Re: can GET do for QUERY? extending Partial Content

On 2015-04-29 15:09, wrote:
>> On 29 Apr 2015, at 14:46, Michael Sweet <> wrote:
>> Henry,
>>> On Apr 29, 2015, at 1:35 AM, wrote:
>>>>> ...
>>>>> I hope that helps show that this is not an abuse of GET, it just extends
>>>>> existing usage.
>>>> You may want to extend but you cannot decide to replace existing products
>>>> which will not comply with your extensions unfortunately. There *are* many
>>>> deployed products which will not cope well with a body in a GET request
>>>> for various reasons and while I agree that from a messaging perspective
>>>> it should not be a problem, from an interoperability perspective it's
>>>> definitely going to be one.
>>> One shoud be able to verify this. I tested it with the Apache on my server
>>> and it had no problem, even though it knows nothing about the meaning of
>>> GET requests with a body.
>> The CUPS HTTP server will treat a trailing message body in a GET request as a pipelined request since a GET request is not defined to contain a message body (and we have NEVER seen a client do so...)
>> Unfortunately, the wording for this has changed between RFC 2616 and 7230:
>>    [RFC2616 p.33]
>>    The presence of a message-body in a request is signaled by the
>>    inclusion of a Content-Length or Transfer-Encoding header field in
>>    the request's message-headers. A message-body MUST NOT be included in
>>    a request if the specification of the request method (section 5.1.1)
>>    does not allow sending an entity-body in requests. A server SHOULD
>>    read and forward a message-body on any request; if the request method
>>    does not include defined semantics for an entity-body, then the
>>    message-body SHOULD be ignored when handling the request.
>> vs.:
>>    [RFC7230 p.27]
>>    The presence of a message body in a request is signaled by a
>>    Content-Length or Transfer-Encoding header field.  Request message
>>    framing is independent of method semantics, even if the method does
>>    not define any use for a message body.
>> i.e., RFC 2616 forbids including a message body for methods that do not define one, while RFC 7230 allows it.
>> I would expect overloading GET in this way to cause interop problems.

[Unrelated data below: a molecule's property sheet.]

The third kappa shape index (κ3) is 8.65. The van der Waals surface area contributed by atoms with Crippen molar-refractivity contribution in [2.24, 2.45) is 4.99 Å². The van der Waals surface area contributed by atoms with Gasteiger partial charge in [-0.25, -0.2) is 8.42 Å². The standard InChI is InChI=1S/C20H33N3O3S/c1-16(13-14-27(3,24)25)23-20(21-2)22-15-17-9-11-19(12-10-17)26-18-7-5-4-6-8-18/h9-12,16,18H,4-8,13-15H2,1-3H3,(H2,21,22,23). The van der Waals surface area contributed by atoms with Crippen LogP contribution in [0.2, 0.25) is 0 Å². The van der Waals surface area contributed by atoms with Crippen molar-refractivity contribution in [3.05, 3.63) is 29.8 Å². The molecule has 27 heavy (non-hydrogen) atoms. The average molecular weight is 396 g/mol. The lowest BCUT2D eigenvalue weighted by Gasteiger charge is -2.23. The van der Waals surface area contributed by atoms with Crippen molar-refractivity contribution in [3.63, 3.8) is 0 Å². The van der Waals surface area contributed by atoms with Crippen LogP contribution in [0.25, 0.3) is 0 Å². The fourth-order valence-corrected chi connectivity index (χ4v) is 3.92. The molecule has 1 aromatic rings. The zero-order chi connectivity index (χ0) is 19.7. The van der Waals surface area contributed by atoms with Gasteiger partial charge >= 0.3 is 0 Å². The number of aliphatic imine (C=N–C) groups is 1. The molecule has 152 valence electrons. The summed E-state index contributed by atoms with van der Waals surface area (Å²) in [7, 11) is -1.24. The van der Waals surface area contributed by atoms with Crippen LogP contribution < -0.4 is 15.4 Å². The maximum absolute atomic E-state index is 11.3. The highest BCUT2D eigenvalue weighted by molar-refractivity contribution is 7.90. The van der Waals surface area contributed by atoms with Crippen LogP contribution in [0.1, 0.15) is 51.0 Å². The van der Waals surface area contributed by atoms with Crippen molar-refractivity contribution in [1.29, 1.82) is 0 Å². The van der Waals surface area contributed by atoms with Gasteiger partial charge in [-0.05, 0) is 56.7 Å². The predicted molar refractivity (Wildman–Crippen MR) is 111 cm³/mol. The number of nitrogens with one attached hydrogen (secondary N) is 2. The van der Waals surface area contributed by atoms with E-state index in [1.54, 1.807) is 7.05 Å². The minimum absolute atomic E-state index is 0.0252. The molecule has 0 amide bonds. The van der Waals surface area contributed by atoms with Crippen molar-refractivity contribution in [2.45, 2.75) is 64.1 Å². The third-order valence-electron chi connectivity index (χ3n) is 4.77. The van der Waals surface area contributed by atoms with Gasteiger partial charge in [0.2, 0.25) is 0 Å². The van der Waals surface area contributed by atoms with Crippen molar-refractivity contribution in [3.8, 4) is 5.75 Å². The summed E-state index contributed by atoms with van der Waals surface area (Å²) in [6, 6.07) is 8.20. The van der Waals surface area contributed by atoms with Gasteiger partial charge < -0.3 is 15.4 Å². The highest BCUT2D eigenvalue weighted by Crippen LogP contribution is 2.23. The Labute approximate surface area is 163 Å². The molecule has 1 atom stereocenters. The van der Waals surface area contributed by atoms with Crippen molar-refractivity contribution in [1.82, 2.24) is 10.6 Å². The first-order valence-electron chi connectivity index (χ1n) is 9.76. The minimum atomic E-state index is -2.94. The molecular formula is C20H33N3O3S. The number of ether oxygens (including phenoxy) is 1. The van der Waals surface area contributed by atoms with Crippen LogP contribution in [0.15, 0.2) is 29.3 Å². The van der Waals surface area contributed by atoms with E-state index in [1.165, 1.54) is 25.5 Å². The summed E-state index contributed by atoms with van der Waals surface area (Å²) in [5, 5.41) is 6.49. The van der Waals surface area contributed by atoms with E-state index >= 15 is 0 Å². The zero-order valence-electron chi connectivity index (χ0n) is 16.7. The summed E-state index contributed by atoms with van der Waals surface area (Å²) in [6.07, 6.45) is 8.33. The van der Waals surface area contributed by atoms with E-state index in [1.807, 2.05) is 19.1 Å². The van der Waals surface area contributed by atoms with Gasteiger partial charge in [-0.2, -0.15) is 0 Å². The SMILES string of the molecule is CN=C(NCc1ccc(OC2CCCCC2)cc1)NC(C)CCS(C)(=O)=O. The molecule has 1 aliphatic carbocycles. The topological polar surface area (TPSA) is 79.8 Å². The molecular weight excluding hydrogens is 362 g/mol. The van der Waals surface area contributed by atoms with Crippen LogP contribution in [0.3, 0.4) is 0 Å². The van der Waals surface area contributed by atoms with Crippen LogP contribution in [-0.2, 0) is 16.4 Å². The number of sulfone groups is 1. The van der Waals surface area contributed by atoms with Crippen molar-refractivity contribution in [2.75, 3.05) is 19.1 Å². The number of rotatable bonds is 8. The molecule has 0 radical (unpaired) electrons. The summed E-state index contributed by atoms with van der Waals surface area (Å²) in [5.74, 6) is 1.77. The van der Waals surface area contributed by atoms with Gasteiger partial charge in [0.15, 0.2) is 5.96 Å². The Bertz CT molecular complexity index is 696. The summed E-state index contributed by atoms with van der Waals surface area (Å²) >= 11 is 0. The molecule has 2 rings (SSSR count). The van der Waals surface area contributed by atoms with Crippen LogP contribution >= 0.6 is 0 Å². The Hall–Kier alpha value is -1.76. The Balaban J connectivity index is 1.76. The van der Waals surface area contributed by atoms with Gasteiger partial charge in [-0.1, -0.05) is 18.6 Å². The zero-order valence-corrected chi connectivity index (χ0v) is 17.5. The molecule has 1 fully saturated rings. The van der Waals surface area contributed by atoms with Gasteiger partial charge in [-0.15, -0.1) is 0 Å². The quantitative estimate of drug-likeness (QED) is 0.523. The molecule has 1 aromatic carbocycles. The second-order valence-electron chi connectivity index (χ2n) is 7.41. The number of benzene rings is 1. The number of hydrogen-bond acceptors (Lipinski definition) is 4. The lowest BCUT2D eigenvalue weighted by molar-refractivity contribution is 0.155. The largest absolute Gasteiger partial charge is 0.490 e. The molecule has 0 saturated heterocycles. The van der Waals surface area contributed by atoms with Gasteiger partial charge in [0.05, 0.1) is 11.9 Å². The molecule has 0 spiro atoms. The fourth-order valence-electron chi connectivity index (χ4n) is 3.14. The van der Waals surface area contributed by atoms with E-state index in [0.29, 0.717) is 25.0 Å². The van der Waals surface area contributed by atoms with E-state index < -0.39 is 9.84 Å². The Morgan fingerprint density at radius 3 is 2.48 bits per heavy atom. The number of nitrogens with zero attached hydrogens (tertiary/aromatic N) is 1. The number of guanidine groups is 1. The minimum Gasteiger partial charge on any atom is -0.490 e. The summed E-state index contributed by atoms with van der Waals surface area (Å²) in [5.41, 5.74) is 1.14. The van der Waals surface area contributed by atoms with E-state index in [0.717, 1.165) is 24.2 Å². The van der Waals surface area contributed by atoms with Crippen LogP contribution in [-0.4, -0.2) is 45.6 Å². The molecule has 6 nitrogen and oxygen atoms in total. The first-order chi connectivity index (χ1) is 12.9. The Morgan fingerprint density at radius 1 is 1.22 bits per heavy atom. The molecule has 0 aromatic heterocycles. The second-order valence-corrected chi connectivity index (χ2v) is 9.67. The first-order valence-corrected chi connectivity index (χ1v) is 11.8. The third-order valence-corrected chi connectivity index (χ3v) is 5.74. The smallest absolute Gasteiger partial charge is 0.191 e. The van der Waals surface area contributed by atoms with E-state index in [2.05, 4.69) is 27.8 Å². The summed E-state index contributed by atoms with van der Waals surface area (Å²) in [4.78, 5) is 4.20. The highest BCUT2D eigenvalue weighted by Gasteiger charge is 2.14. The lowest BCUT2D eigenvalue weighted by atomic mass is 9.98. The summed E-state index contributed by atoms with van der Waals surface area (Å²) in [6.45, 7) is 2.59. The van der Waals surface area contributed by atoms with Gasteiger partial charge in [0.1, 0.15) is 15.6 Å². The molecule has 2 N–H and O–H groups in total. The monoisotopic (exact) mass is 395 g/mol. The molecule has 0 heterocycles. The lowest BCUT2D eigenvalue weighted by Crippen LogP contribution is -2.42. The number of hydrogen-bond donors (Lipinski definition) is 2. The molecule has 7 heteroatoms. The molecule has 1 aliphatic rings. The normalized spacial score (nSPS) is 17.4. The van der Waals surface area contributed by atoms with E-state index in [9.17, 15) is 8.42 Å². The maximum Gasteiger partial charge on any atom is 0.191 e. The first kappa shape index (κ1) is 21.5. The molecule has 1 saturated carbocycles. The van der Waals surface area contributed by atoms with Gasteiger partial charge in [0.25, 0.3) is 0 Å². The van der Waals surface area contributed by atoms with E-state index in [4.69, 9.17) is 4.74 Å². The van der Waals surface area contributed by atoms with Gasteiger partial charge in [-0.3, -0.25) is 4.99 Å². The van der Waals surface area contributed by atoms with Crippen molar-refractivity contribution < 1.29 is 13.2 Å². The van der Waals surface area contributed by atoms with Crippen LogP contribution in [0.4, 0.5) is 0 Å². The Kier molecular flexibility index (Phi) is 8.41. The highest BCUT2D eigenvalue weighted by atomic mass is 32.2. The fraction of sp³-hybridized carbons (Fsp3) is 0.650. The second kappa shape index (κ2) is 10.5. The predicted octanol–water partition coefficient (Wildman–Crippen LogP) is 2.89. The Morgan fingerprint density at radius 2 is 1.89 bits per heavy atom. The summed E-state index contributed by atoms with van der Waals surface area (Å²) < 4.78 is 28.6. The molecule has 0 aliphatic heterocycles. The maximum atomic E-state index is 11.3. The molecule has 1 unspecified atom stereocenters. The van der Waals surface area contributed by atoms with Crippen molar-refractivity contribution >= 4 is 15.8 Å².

> Thanks Michael!
>    RFC7230 overrides RFC2616, and I suppose HTTP2.0 is in lign with RFC7230.
> So that means in the longer term things should be ok. It may not be wise
> to send GET with a query arbitrarily to web sites right now ( without
> first running tests to find out how big a problem it really is) but over
> time it should become better and better.
>    Given that I think we can continue exploring the proposition. The aim
> is to build something that is correct over the long term, that fits well
> with web architecture, that is efficient, etc... This proposal has all
> those advantages.
> The advantage over SEARCH [1] are already a few:
> 0) that it is clear that the request is scoped to the resource being fetched

To me it's not clear at all.

> 1) that the fallback to GET with query is just GET, which should make sure that the RESTful nature of the web is respected and (0) above is

How would that fallback be helpful?

> 2) that it can function nicely with future enhanced caches, whereas SEARCH does not allow responses to be cacheable

Caching GET+body is exactly as hard as caching SEARCH.

> 3) that in the longer term it will require only 1 connection to a resource to get the quick answer if available, or a full answer if not, whereas SEARCH would always at least require a GET, HEAD or OPTIONS followed by SEARCH  ( unless all SEARCH goes through one mega resource which we want to avoid )

SEARCH doesn't require any HEAD, GET or OPTIONS requests. Also, are you 
confusing "connection" with "number of requests"?

> 4) it does not require a new verb to be created such as QUERY or to build on SEARCH

In one case you update definition of GET, in the other case you update 
the definition of SEARCH. The latter looks much easier (process-wise) 
and disruptive (deployment-wise) to me.

> So I must say I am quite surprised by where last week's reasoning has led me to, given that I started out as a proponent of SEARCH - and even implement my server that way - then moved to thinking about a new verb QUERY, only to find that GET seems to do the job!  :-)
> Henry

/me is surprised as well :-)

Best regards, Julian

Received on Wednesday, 29 April 2015 13:26:28 UTC